After breakfast at the Cast Iron Grill in the hotel, you will board your coach to again journey to the Borders Region of Scotland. Your first brief stop along the way will be at the Donald Cargill Memorial.
Donald Cargill was a Scottish Covenanter who worked to uphold the principles of the National Covenant of 1638 and Solemn League and Covenant of 1643 to establish and defend Presbyterianism. A reward of 3000 merks was offered for his apprehension, dead or alive in 1680. The Privy Council increased the reward to 5000 merks in September of that same year.(this would be worth more that £47,000 in todays currency) After numerous hair-breadth escapes he was apprehended at this site during the night of 12 July 1681 by a party of dragoons led by James Irving of Bonshaw. Tried for treason before the High Court of Justiciary, he was found guilty, and executed at the Cross of Edinburgh with four others.
After departing the Cargill memorial, the coach will continue on to Bonshaw Tower
Bonshaw is home to the Irvings, amongst the most notorious of the ”Border Reivers” The Reivers were the product of the constant English-Scottish wars that would often reduce the Border area to a wasteland. The continuing threat of renewed conflict offered little incentive to arable farming. Why bother planting crops if they may be burned before they could be harvested? The reiving (raiding or plundering) of livestock was however a totally different matter, and so it became the principal business of the Border families.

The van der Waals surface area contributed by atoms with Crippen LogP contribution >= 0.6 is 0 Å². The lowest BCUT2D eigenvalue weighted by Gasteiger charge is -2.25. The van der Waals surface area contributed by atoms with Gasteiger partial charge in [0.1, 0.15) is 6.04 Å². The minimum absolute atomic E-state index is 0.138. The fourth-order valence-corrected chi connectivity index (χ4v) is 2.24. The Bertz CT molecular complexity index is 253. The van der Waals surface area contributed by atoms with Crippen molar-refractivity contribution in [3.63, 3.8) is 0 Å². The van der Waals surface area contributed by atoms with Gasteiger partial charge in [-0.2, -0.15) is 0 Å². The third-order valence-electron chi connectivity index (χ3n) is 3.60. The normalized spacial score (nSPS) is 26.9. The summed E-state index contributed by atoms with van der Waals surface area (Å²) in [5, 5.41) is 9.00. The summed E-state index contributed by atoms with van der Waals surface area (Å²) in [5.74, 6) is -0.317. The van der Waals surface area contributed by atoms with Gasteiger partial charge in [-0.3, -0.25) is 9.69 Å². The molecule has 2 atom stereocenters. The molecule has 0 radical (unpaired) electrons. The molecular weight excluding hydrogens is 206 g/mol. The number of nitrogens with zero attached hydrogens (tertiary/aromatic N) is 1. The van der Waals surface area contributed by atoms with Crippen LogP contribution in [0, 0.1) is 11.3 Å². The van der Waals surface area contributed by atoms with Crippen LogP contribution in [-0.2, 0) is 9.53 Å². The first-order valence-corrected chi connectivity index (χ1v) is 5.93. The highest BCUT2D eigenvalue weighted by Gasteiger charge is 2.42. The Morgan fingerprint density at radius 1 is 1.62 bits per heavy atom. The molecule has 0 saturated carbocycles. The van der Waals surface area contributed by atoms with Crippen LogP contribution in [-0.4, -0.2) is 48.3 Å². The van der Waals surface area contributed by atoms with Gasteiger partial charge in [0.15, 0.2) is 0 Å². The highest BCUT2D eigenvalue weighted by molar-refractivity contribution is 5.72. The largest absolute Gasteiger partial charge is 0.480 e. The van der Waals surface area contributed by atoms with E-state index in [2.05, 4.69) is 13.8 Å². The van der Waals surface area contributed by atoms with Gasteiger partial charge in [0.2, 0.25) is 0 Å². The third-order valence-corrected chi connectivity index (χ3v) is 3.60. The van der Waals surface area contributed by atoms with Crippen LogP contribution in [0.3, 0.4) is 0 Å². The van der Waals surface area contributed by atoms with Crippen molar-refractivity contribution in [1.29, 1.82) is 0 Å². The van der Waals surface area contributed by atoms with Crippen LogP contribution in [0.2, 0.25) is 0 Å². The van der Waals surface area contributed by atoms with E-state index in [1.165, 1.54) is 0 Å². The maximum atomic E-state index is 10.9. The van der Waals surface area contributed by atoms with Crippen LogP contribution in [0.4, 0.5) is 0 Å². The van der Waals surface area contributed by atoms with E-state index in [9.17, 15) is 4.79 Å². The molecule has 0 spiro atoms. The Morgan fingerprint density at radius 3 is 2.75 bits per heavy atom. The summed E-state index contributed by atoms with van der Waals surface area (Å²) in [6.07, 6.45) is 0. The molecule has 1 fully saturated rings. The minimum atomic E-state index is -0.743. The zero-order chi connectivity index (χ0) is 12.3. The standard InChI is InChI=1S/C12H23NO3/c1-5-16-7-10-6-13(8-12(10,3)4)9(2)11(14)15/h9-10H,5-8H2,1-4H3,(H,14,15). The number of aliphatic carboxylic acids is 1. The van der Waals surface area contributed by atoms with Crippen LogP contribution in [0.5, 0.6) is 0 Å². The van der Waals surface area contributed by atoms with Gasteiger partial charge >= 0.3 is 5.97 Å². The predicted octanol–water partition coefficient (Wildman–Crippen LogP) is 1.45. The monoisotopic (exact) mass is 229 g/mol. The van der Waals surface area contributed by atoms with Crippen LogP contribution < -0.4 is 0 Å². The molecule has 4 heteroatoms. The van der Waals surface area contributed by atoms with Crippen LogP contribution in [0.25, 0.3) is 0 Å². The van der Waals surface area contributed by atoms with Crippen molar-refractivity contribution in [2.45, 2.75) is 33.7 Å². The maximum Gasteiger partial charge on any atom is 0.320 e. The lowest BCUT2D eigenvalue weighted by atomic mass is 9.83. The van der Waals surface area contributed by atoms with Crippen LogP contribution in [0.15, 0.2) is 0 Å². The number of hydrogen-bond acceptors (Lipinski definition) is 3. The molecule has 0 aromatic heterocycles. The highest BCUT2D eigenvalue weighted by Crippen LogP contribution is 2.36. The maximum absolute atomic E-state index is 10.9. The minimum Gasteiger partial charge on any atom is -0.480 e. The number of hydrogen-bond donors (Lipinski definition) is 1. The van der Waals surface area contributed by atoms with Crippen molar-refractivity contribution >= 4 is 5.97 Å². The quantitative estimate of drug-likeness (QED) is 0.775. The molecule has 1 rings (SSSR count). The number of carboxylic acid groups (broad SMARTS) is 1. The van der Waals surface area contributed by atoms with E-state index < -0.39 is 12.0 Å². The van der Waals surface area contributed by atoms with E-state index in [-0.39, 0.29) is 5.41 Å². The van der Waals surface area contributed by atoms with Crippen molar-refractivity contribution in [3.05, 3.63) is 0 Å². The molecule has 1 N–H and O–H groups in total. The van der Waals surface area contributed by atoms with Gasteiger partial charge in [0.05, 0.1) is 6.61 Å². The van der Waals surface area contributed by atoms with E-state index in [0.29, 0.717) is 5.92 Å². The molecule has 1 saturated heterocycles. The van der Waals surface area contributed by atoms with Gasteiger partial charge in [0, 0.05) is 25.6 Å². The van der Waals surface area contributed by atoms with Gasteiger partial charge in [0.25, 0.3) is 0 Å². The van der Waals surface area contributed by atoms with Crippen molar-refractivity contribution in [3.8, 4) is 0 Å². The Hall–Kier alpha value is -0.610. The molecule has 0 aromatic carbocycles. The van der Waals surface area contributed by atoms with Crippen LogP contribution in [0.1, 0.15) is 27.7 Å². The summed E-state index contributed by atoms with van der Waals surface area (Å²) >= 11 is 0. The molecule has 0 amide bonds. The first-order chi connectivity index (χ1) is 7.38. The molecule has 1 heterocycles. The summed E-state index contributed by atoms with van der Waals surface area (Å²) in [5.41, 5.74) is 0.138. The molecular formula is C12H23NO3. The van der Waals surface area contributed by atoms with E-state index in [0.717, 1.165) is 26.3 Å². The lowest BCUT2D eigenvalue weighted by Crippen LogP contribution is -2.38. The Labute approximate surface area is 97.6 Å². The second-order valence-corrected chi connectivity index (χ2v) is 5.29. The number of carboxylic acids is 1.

While at Bonshaw, you will learn more about the history of the Border Irvings from our host and Laird of Bonshaw, Christopher Irving as well as more about the history of the Irwin's from noted author and Administrator of the Clan Irwin DNA Study, James Irvine
Trustee, Bonshaw Preservation Trust
Seneschal to the Chief of Irvine of Drum
Prior to departing Bonshaw, you will be served a late lunch in by our hosts
Upon leaving Bonshaw, you will continue on to Bruce's Cave.
Legend of the Cave
In the late 12th century, Dunskellie Castle was a tower belonging to the Irving family, but nothing of it now remains. Local and Irving family legend has it that Robert the Bruce hid from the English soldiers here for several months in 1306, provided with food and drink by his supporter William Irving, Laird of Dunskellie. The cave may have originated as a natural cavity however its enlargement with access via ropes would have provided a secure hiding place for valuables and charters from Dunskellie Castles during border raids or wars. In 1907 Colonel J. B. Irving refered to the site as the "Cove of the Dunskelly" and the link with Robert the Bruce is linked with the Irving or Irvine family history to help explain the generous gift by the king of the Lands of Drum in Aberdeenshire. Sir William Irving had been Robert the Bruce's standard-bearer at the 1314 Battle of Bannockburn. local legend that Robert the Bruce hid from the English soldiers here for several months in 1306, provided with food and drink by his supporter William Irving, Laird of Dunskellie. Robert the Bruce was Lord of Annandale and had lived as child at Lochmaben Castle, only 12 miles distant, as well as the family's other major castles at Turnberry and Loch Doon. None of the above can be verified, but the "Irwin" family likes to spread the legend.
After your cave visit, its back to Edinburgh and perhaps a dram in the Brew Bar Lounge